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Listowel Christmas 2021

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My Christmas Reading

I loved my Woodford Pottery jug and vase so much, I went back and bought the mug to match.

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‘Twas the Night before Christmas 2021

By Mary Conlon

Twas the night before Christmas, but Covid was here,
So we all had to stay extra cautious this year.
Our masks were all hung by the chimney with care
In case Santa forgot his and needed a spare.
With Covid, we couldn’t leave cookies or cake
So we just left Santa hand sanitizer to take.

The children were sleeping, the brave little tots
The ones over 12 had just had their first shots, 
And mom in her kerchief and me in my cap 
Had just settled in for a long summer’s nap.
But we tossed and we turned all night in our beds
As visions of variants danced in our heads.

Gamma and Delta and now Omicron
These Covid mutations that go on and on
I thought to myself, “If this doesn’t get better,
I’ll soon be familiar with every Greek letter”.

Then just as I started to drift off and doze
A clatter of noise from the front lawn arose.
I leapt from my bed and ran straight down the stair
I opened the door, and an old gent stood there.

His mask made him look decidedly weird 
But I knew who he was by his red suit and beard.
I kept six feet away but blurted out quick
” What are you doing here, jolly Saint Nick?”

Then I said, “Where’s your presents, your reindeer and sleigh?
Don’t you know that tomorrow will be Christmas Day? “
And Santa stood there looking sad in the snow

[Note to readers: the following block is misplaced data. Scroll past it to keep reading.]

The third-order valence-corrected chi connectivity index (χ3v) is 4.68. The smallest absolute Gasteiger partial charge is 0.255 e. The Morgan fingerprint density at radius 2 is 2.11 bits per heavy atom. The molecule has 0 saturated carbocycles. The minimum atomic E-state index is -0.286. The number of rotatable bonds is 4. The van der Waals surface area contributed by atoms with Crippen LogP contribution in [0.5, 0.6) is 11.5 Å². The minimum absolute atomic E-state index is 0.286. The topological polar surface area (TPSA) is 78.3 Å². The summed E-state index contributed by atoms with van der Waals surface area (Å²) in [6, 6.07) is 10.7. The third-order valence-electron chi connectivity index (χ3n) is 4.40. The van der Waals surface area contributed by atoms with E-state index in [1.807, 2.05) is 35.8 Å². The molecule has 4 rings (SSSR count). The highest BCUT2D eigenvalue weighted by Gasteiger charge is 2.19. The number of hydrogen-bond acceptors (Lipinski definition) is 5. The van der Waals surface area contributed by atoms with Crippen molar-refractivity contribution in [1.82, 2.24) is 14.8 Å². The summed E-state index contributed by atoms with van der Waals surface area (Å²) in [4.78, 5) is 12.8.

As he started to tell me a long tale of woe.

He said he’d been stuck at the North Pole alone
All his white collar elves had been working from home,
And most of the others said “Santa, don’t hire us!
We can’t work now, thanks to the virus”.

Those left in the toyshop had little to do.
With supply chain disruptions, they could make nothing new.
And as for the reindeer, they’d all gone away.
None of them left to pull on his sleigh. 

He said Dasher and Dancer were in quarantine,
Prancer and Vixen refused the vaccine,
Comet and Cupid were in ICU,
So were Donner and Blitzen, they may not pull through.

And Rudolph’s career can’t be resurrected.
With his shiny red nose, they all think he’s infected.
Even with his old sleigh, Santa couldn’t go far.
Every border to cross needs a new PCR.

Santa sighed as he told me how nice it would be
If children could once again sit on his knee.
He couldn’t care less if they’re naughty or nice
But they’d have to show proof that they’d had their shot twice.

But then the old twinkle returned to his eyes.
And he said that he’d brought me a Christmas surprise.
When I unwrapped the box and opened it wide,
Starlight and rainbows streamed out from inside.

Some letters whirled round and flew up to the sky
And they spelled out a word that was 40 feet high.
There first was an H, then an O, then a P, 
Then I saw it spelled HOPE when it added the E.

“Christmas magic” said Santa as he smiled through his beard.
Then suddenly all of the reindeer appeared.
He jumped into his sleigh and he waved me good-bye, 
Then he soared o’er the rooftops and into the sky.

I heard him exclaim as he drove out of sight
“Get your vaccines my friends, Merry Christmas, good-night”.
Then I went back to bed and a sweet Christmas dream
Of a world when we’d finished with Covid 19.

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A Christmas story

Portmarnock photo by Éamon ÓMurchú

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A Lost Soul at Christmas

Today’s story is from Cyril Kelly

Apologies for the awful scanning. I favoured substance over style.

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Down Memory Lane with the Boys

This photo and the accompanying autographs was shared by John Keane on Facebook. The photo is from 1980, in the days before uniforms in St. Michael’s.

All the names were gathered by William Carroll of William Street. The photo is his.

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A Christmas Window

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A Present Suggestion

John McGrath’s poems are always food for thought. This lovely new anthology is out just in time for Christmas. I’d highly recommend it for that last minute present.

After Closing”Poetry for Everyman…” Lori De’Molet”Big! Huge, Hearty!” (Catherine White Snr)

Make someone smile at Christmas!